In Oil Field Armed Heist Trial, Victim Testifies 'I Thought I was Going to Die!'
SAN ANGELO, TX — The trial for aggravated robbery and organized crime defendant Marcus McVae, began Tuesday, April 19, 2017. The court heard from several witnesses including Primitivo Cardenas, the victim who was attacked in a trailer the morning of the robbery, who described his feelings during the ordeal as “I thought I was going to die!”
He recounted events through the use of an interpreter.
Next, the court called Fernando Cardenas, son of Primitivo Cardenas and supervisor for David Rogers Construction. As it turns out, Cardenas had fired two of the other co-defendants, Carlos Zuniga, and Judge Modesto, a few months prior to the robbery.
“They were good workers, but they kept getting into trouble with the crew leaders,” Cardenas said.
According to Cardenas and David Rogers, the owner of the company victimized in this crime, every employee working for them would have possessed knowledge of the location of the keys and documents relating to the stolen vehicles.
After a lunch recess, the court called co-defendant Omar Salas to the stand. After being questioned as to why his testimony seemed to have changed over the time leading up to the trial, Salas explained, “I was scared, I had never been in that situation. But I’m ready to tell the truth now.” Salas proceeded to explain the course of events from his perspective.
Salas had apparently been solicited by Zuniga and Modesto to “help them out”. However, he claimed that he did not participate in the robbery itself. Salas maintained that after he, Elizabeth Estrada, and Nayara Rodriguez had dropped of their co-defendants near the railroad tracks near David Rogers Construction, they “took off to Del Rio” where he allegedly crossed the border into Mexico to visit family. Later, he said he crossed back over the border into Texas to assist in moving the stolen vehicles. Subsequently, he was arrested attempting to drive a stolen truck across the border.
'When the prosecution asked Salas to describe who was with him before arriving at the train tracks, Salas claimed he was with Estrada, Nayara and Pablo Rodriguez, Zuniga, Modesto and two African American males whose names he did not know at the time.
When asked if one of those males was in the court room, Salas answered, “One of them is”. Then, the prosecution asked Salas to describe the man he was implicating. Salas went on to describe McVae’s appearance and clothing to the court.
It was learned in a discussion between the State, defense, and the judge at the end of the day that the State offered Salas a reduced sentence in exchange for his testimony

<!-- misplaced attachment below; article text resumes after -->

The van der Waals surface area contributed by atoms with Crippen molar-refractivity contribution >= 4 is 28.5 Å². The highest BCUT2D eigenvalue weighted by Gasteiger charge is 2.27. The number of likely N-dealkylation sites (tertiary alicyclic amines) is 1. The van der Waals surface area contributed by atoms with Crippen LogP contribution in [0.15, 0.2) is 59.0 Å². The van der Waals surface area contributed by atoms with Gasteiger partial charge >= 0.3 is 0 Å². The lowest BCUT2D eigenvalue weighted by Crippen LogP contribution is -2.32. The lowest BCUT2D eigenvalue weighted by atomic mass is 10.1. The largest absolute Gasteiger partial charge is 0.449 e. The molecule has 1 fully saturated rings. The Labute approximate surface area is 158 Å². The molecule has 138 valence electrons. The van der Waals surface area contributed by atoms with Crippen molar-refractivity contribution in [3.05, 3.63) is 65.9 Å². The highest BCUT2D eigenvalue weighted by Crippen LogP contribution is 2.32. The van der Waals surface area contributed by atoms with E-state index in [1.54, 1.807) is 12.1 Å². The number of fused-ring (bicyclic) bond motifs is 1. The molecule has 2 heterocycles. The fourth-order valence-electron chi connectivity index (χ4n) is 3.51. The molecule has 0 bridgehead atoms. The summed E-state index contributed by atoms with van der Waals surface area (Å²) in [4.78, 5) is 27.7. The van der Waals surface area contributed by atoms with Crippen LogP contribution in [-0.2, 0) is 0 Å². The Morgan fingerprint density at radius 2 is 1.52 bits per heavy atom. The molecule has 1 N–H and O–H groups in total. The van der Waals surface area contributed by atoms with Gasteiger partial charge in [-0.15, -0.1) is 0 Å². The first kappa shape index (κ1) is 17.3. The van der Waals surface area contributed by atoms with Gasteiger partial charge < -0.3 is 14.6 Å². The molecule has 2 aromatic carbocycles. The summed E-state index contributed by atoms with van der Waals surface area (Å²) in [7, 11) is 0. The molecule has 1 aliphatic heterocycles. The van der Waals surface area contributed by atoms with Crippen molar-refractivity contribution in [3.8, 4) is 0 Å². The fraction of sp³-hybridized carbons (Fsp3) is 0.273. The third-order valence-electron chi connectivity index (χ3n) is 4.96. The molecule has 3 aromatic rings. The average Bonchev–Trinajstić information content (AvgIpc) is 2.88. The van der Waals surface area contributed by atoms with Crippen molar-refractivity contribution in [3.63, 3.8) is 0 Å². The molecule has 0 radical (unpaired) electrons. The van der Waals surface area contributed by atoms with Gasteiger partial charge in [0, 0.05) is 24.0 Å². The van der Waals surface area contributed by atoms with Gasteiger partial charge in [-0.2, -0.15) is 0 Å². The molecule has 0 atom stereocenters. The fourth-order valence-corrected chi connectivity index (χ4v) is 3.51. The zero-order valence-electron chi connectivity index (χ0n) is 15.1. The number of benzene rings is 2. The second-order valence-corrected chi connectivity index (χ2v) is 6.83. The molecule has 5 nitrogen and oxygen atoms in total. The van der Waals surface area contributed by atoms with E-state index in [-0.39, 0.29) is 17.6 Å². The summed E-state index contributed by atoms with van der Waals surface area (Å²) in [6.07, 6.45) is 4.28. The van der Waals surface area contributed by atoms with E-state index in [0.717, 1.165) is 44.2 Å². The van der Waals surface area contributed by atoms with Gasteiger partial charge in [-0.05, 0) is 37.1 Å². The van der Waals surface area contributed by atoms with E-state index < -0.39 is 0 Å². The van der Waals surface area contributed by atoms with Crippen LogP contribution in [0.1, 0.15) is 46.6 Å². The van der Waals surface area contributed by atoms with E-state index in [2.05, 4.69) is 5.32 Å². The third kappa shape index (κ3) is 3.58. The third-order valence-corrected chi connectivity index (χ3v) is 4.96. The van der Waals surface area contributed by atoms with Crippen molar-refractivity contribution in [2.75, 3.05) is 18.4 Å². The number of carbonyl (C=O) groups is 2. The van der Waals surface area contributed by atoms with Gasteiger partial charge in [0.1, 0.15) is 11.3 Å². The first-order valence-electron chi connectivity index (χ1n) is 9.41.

On April 19, Nayara Rodriguez, a co-suspect of armed heist of David Rogers Construction in San Angelo, was called to testify. Her story began when she left a party that the other co-defendants attended. After or during the party, she claimed to have taken drugs that put her into a somewhat catatonic mental state. Sometime after this, she left her home with her brother, suspect Pablo Rodriguez and suspect Elizabeth Estrada.
Her next memory was waking up at a Stripes in San Angelo. Drowsy, she fell asleep again and soon found herself near the train tracks by the David Rogers Construction yard. She claimed that she was unaware of anyone else in the vehicle, but, reiterated that she was “out of it” due to the influence of the drugs. Rodriguez stated that she was not conscious for the journey from San Angelo to Del Rio.
Her testimony regarding the events of the day in the city of Del Rio were corroborated by previous testimony and reported facts.
After Rodriguez testified, Judge Modesto, another suspect and the implicated ring leader along with his half-brother, Carlos Zuniga, were called to testify. Before Modesto could, his attorney challenged the State’s claim saying that because he had been granted testimonial immunity, he was obligated to testify or be held in contempt. His grounds for this were constitutional, as the Fifth Amendment provides the right to avoid self incrimination, and practical as he said his client may have reason to believe that there may be “retaliation” for giving his testimony in court.
Having heard this, the defense objected to Modesto giving testimony at all as it would be “highly prejudicial” towards their client since the state planned on asking Modesto if he had been threatened. Defense attorney Shawntell McKillop continued on to claim that if the state followed this line of questioning, it would be a form of “character assassination” against her client as well as a “backdoor” to presenting the jury with evidence that had not yet been filed.
All ended in vain however, as Modesto refused to answer any questions before the jury, even after being court ordered to do so, and was held in contempt of court as a result.
The court began its afternoon session by hearing testimony from the peace officers who initially responded to the robbery last March. Having clarified all the facts from the scene and victim that day, the state called the case’s lead investigator, Sergeant Cole, to the stand.
Cole explained the part he played in responding to the initial call to the scene, and the steps he took to communicate with the victim, Primivito Cardenas. He proceeded to explain the process he used to determine suspects, which included the use of cell phone towers to gather communication data.
With this information, the defense objected, arguing the cell phone tower evidence was not disclosed during pre-trial.
Judge Jay Weatherby upheld the objection and ordered the court to recess until 10 a.m Thursday to allow for the evidence to be filed and prepared.